In February 2021, Coca-Cola launched a new can design featuring the phrase “Try to be less white.”
In February 2021, readers asked Snopes to examine the authenticity of photographs appearing to show a Coke can imprinted with the words “Try to be less white.”
The photograph was fake. It was shared widely on Facebook in the final week of February, in the aftermath of a controversy in which Coca-Cola was accused of requiring its employees to watch a video course on racism containing a presentation slide that read “Try to be less white.”
We addressed those allegations in an earlier fact check, concluding that the anti-racism course was real, but it was unlikely Coca-Cola forced its employees to watch it, and the company explicitly denied having done that.
The prospect of Coca-Cola redesigning their cans to include that message was therefore exceedingly unlikely to begin with. In any event, the photograph was digitally manipulated and a complete hoax. The original is a stock image captured in 2014, and archived by Shutterstock. It can be found here. The composite image below shows the original stock photo on top, with the fake, edited “Try to be less white” version below it:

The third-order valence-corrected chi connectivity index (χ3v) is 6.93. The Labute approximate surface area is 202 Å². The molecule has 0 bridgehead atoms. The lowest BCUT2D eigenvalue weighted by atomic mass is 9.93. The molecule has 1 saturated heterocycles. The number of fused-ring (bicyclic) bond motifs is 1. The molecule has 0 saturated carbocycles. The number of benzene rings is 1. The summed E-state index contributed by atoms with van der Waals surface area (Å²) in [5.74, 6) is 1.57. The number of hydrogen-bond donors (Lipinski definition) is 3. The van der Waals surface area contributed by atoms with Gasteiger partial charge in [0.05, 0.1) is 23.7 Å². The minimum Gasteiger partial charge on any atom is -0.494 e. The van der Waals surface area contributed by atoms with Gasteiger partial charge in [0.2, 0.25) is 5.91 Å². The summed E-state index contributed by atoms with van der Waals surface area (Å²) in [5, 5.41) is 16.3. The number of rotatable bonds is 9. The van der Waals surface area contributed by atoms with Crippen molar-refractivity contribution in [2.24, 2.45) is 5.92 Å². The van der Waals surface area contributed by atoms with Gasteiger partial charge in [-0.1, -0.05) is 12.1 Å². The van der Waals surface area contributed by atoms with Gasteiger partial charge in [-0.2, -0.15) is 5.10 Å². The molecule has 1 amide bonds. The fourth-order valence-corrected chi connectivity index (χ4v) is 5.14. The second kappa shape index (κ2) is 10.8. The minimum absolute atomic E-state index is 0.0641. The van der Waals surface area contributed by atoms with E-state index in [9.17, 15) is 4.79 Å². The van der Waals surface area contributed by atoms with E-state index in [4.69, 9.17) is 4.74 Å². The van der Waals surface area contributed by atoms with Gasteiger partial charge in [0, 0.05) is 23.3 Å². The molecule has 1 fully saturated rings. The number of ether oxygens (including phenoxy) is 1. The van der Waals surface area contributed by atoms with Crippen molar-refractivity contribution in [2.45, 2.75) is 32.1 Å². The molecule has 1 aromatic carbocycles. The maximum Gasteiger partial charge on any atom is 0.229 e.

White people in the United States and other western nations, are “socialized to feel that they are inherently superior because they are white,” another slide reads.
It continued: “Research shows that by age 3 to 4, children understand that it is better to be white.”
The seminar has predictably provide divisive, with some praising the company and others threatening to boycott it.
Attorney and Center for American Liberty founder Harmeet Dhillon, who shared the slides on her Twitter, said the slides seemed “like blatant racial discrimination.”
In a letter to Fox Business, the soft drink giant said the slides being attributed to a Coca-Cola training program “are not part of the company’s learning curriculum.”
“Our Better Together global training is part of a learning plan to help build an inclusive workplace. It is comprised of a number of short vignettes, each a few minutes long,” the company said.
It noted that the training is publicly available on LinkedIn, and includes a “variety of topics, including on diversity, equity and inclusion.
“We will continue to listen to our employees and refine our learning programs as appropriate,” the company said.
By: Snopes.com, fox5
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